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Main Problem

Camel crickets are getting inside house and the entry point appears to be a gap between foundations.

Background

Occasionally, we see camel (spider) crickets in the bathroom of our addition. An exterminator identified a potential entry point as a ground level hole where the foundation of the house and the foundation of the addition meet. This appears promising because this is only 3 feet from the bathroom where we normally see the crickets.

We have found camel crickets in other places of the house but finding and patching small holes in crawl space vents appears to be limiting their access. Now we are seeing them in only the addition.

The Foundations

The addition was added about 25 years ago and the house is 50 years old. The house foundation goes at least a few feet down. We do not have a basement but the floor of the lowest level is a little below ground level. The addition's foundation is higher than the main house. We live on a hill with the ground rising behind the house.

The Hole

The hole is at ground level where the original foundation and the addition's foundation meet. It is about 3" wide and 3" tall and very deep (maybe length of the addition). If I send a endoscope in the hole, I can see the flat vertical face of the original foundation (on the left), dirt and large rocks below, and a rough concert surface that looks like the bottom of the additions foundation above. To the right, the top and bottom of the hole taper off together.

Possible Solution: Patch the Hole

I would like to patch/fill/seal this hole. But it is at ground level where the foundations meet, the surfaces are all very rough, and I am not what is safe for the foundation.

I have scheduled some contractors to come out and look at this but I know nothing about foundations so they could tell me just about anything and are likely not to explain things nearly as well as SE.

Questions

Is it typical for there to be a gap underneath the edge where one foundation meets another? Is it a problem?

How can I fill/seal this void to keep critters out? Is it safe for the foundation?

Suggestions for troubleshooting this would be welcomed too.

Update

Spoke with contractor who does foundation repair and he will be looking at it on 8/29/2016. Over the phone, he said that the open space under the addition's foundation could have been caused by the settling of dirt. He also proposed packing additional dirt in to make up for the settling.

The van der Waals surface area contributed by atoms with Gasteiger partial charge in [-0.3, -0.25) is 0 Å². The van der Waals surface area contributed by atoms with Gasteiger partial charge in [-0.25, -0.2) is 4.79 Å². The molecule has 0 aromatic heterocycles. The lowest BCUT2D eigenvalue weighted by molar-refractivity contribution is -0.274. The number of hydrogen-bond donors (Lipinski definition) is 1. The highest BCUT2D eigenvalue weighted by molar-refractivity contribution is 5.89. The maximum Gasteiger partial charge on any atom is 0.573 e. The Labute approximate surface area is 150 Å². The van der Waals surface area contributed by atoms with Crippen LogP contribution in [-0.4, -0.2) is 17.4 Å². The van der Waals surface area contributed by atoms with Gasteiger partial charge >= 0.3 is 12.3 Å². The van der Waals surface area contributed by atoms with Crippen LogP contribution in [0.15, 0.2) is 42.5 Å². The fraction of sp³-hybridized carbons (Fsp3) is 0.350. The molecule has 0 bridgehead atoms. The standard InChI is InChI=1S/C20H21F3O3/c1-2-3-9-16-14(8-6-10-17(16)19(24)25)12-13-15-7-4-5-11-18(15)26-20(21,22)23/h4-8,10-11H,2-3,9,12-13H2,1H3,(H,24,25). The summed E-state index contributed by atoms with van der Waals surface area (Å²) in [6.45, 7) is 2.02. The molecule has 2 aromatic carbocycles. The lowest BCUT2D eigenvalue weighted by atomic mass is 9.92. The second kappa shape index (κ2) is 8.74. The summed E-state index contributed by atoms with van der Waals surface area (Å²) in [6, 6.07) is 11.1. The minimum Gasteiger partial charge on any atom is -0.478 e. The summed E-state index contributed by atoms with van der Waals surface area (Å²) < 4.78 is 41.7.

Diagram of Layout

Diagram of layout

Exterior wall with hole at bottom

image of hole

Close up of hole in exterior wall

close up of hole

  • Do you mean to say there is a gap between the new addition's foundation and the original home's foundation? Or the new addition's foundation is actually above the original foundation? Sorry, I'm not envisioning a great picture of it from your description. Could you provide a quick sketch of what the situation looks like? – tbox Aug 23 '16 at 21:34
  • I suppose if the bugs are entering there must be a gap between the foundations (if possible) but I can't see that. I can just see a hole underneath the foundation of the addition. Does the sketch help? If not, I can tweak it. – LasersMatter Aug 23 '16 at 21:50
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    Ahh perfect. I think that will help a lot in getting an answer. I was going to suggest simply filling it with spray foam but that might not cut it if the crack goes back really far. You might find a long pole/rod/stick/measuring tape to poke back there to see how deep it is. – tbox Aug 23 '16 at 21:55
  • Thanks for the suggestion. I thought about spray foam. The depth is one issue and the second is that the "floor" of the hole is dirt and rock. I am not sure what could provide a "seal" as the dirt can just move. I suppose as long as the gap between the foundations is filled then I may not care that there are critter below? – LasersMatter Aug 23 '16 at 22:00
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    Right--if the bugs are getting in, there's got to be some kind of larger gap in, through the foundation, from the unconditioned -> conditioned side of the house. Spray foam would seal that up good. (also, don't spend extra money on the "pest" version of spray foam... it's almost literally the same exact thing as the cheaper non-pest stuff). I would say if you can't determine how deep the hole goes to maybe pass on the foam option. You wouldn't want to accidentally block up the hole and prevent yourself from getting to the actual problem spot. – tbox Aug 23 '16 at 22:04
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You can get two pack pouring foam which is the same but on a larger scale and that stuff will fill any gaps regardless of their size, i would be be more concerned about it expanding into your bathroom, Also you may want to extend that down pipe away from your house looks like a lot of water has been running under your foundation, Which may cause you bigger problems in the future than insects in the house.

  • Thanks. I'll look into the two part pouring foam. This may sound dumb but could the foam lift the foundation? – LasersMatter Sep 27 '16 at 15:12
  • I removed the downspout so that the hole would be clearly visible. It normally runs into the underground drain. – LasersMatter Sep 27 '16 at 15:12

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